Answers to Frequently Asked Questions by Faculty and Staff.
Your students should expect to have a friendly conversation with a consultant who may be considered a more experienced peer. The session will be driven by the student's own concerns (e.g. “I am having trouble figuring out how to organize this,” or “I am not sure about my thesis”). Students will be encouraged to “talk out” any questions, dilemmas, obstacles, or concerns that they have about their writing and the assignment. A student might request and receive some honest feedback from the consultant, in which case the consultant will note the strengths of the draft and one or more manageable areas to focus upon for improvement. The student should walk out of the session with a clear plan for revision.
In short, no. We are not an editing or proofreading service. We will not go through a piece of writing line-by-line finding errors and fixing them. Think of it this way. Would a mathematics professor send a student to a tutoring center to have the tutor find and fix the student’s calculation errors? No. That professor would expect the tutoring center to help the student to understand the process by which correct answers are derived. The tutor might give the student process tips for picking up careless calculation errors. The same is true in a writing center.
For every student, errors are a part of the learning process. As students are confronted by the more complex ideas of the University, their sentences also grow more complex, thus the level of errors can actually temporarily increase during the process of intellectual growth and development. If the grammatical competence of a writer is interfering with his or her ability to successfully do university work, we will use student drafts as tools to identify patterns of error and to create a manageable focus for learning. Unlike having a paper proofread, the student would be actively involved in the learning process.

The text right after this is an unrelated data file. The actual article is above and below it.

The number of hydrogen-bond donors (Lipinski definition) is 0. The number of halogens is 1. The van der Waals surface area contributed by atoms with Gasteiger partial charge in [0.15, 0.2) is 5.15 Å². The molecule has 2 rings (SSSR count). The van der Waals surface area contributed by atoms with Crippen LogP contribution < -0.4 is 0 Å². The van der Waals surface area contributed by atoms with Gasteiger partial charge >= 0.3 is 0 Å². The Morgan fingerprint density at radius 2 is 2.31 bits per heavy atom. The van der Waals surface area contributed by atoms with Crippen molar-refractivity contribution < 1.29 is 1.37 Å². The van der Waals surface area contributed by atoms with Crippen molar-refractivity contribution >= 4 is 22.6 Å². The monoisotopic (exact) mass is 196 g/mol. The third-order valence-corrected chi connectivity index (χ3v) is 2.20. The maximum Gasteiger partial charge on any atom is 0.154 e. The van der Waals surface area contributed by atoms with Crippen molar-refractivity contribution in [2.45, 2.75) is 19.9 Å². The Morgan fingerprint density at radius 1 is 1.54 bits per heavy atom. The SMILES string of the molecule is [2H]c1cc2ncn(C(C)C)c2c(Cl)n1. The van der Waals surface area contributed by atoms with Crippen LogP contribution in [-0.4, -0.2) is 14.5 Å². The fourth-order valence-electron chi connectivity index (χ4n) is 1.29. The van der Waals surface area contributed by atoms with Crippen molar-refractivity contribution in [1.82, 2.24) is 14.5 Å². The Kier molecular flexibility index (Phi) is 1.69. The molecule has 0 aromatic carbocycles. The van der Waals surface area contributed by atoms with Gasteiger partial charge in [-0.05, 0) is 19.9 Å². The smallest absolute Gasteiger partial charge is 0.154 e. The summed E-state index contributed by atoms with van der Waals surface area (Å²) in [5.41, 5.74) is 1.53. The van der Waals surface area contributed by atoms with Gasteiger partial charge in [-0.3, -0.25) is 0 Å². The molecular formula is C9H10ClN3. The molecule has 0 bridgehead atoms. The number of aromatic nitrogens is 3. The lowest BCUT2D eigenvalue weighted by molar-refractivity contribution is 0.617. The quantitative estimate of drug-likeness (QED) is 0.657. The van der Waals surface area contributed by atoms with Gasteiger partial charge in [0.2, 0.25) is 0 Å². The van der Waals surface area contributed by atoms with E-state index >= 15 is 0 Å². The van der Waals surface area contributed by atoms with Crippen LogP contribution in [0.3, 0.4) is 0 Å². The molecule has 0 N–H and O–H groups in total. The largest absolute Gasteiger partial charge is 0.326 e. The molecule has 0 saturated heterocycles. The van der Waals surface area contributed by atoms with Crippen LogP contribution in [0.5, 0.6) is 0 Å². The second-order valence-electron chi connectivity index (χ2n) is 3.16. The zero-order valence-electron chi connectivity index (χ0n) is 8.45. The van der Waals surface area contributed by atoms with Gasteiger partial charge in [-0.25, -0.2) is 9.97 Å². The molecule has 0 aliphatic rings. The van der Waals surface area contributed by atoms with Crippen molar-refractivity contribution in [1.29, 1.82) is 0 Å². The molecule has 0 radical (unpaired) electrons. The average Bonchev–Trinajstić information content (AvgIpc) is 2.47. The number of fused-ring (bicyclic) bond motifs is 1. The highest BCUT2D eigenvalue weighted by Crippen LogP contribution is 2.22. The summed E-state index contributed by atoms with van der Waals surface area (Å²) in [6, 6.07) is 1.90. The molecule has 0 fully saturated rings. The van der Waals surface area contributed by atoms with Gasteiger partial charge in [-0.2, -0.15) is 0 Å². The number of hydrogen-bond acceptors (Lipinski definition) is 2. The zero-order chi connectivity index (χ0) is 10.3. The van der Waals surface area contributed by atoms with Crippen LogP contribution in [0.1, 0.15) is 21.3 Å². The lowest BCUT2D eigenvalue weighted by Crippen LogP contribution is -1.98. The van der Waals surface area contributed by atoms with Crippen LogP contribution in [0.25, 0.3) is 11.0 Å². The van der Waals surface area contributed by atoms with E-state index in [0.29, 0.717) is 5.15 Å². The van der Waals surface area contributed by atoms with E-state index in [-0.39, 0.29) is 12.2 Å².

Most of our conversations in the Writing Center address more
global issues such as clarifying the writer's ideas, discussing
organizational strategies, striving toward credible support for
claims, and so on. For graduate students finalizing large
projects or preparing manuscripts for publication, we do maintain a
list of editing services that are either paid for by graduate
student fees or that can be reasonably obtained on a freelance
This is a complicated issue, but in most instances, the answer would be no. Learning to write mostly occurs when it is the student who seeks out the assistance at the point of need. Otherwise, the student might be making a perfunctory appearance in the writing center rather than coming in with their own questions or a specific agenda. However, we do hope that you will make the students aware of the resource, encourage them to come, and speak directly with students who seem particularly in need of assistance. If you want to require your student(s) to come to the CEW for a particular reason, we would be happy to discuss it. You may want to send us an email (email@example.com) to let us know your student(s) will be coming in and perhaps send a copy of the assignment sheet.
Students can request a Consultation Verification form that will be stamped and signed by CEW staff. If permission is granted from the student, we can also email you a copy of the Client Notes from our system, letting you know about the focus of the session.
Absolutely. The student can set up regular weekly or biweekly appointments. If the student has found a consultant with whom she is particularly comfortable, she can meet regularly with that consultant. Feel free to email us, or you can just send them in with the instruction to set up ongoing support appointments with our administrator. If a student’s writing ability is jeopardizing academic success, this is an especially valuable option.
We enjoy working with international students at every level and encourage the formation of ongoing support relationships with our consultants since the journey toward English Language fluency is a long one. All of our consultants are given specific training related to the linguistic and cultural needs of English Language Learners. In addition to writing assistance, one to one work with our consultants gives international students valuable conversational practice. Because they are such an important part of our community, we regularly schedule special workshops and special events for internationals students which are advertised on our website and on our Facebook page.